One of the more unique aspects of the Valdez Glacier Trail were the temporary tent towns that sprang up on the glacier. Prospectors hauling their goods the 23 miles from Valdez to the Summit camped at Valdez, Glacier City, Five Mile Camp, Twelve-Mile Camp, Foot-of-the Summit, and Summit Camp. All but the first two camps were on the ice.
Glacier City was 4 miles from Valdez at the foot of the glacier. Joseph Bourke described Glacier City in his Diary: "In speaking of this as a city it must be borne in mind that it is all under canvas and constantly changing but the change is not noticed for as one tent is moved out another takes its place."
Five-Mile Camp was atop the Third Bench. From here, the prospectors had their last glimpse of the ships arriving in Port Valdez and the long line of newcomers hauling their supplies up the glacier behind them.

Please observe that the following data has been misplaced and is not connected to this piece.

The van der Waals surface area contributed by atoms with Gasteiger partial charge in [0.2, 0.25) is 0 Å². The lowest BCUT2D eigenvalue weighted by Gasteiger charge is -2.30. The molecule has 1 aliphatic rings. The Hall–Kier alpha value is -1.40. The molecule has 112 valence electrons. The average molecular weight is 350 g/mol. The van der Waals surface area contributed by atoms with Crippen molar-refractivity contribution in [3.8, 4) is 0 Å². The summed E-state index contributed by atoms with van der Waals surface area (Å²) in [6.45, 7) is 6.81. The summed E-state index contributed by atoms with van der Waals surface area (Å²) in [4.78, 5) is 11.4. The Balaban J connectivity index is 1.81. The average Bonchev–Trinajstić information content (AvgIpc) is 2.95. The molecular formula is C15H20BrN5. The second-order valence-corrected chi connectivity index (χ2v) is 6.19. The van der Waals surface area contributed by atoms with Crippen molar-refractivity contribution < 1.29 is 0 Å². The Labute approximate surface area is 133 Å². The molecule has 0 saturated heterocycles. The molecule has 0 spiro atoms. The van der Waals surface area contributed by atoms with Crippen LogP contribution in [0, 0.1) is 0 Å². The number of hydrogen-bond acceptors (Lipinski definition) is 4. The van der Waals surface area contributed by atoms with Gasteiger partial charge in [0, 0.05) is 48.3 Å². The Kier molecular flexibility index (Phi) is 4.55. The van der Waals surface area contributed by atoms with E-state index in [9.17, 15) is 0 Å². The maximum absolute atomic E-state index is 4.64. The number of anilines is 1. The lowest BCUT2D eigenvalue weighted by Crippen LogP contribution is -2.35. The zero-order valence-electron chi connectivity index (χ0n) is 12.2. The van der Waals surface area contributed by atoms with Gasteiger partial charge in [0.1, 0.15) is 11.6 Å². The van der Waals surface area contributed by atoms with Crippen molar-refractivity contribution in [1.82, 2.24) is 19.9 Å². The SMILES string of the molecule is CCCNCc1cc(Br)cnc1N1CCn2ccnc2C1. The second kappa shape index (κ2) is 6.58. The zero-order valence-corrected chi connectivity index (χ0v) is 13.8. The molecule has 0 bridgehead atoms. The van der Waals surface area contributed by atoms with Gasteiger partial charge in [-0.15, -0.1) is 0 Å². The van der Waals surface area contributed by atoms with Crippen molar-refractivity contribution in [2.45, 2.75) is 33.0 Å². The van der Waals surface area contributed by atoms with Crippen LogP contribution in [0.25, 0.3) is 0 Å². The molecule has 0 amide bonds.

Once atop the third bench, the prospectors faced a long, gradual haul to Twelve-mile Camp at the foot of the 4th Bench and at an altitude of 2500 feet. In good weather conditions, they could make a round trip hauling 150 to 200 pounds of supplies from Five to Twelve-Mile Camp in one day.
After ascending the 4th and most gentle bench, it was five miles to the Foot-of-the-Summit Camp. When they saw the steep summit " a white wall like a gigantic dam," many became discouraged and turned back. But after relaying their goods up by block and tackle, the prospectors finally stood on the summit. Here, they could buy a cup of tea at the restaurant while looking out over "the promised land" and feeling a well-deserved sense of achievement.
(Jim and Nancy Lethcoe are the authors of Valdez Gold Rush Trails, 1898-99, available in local stores).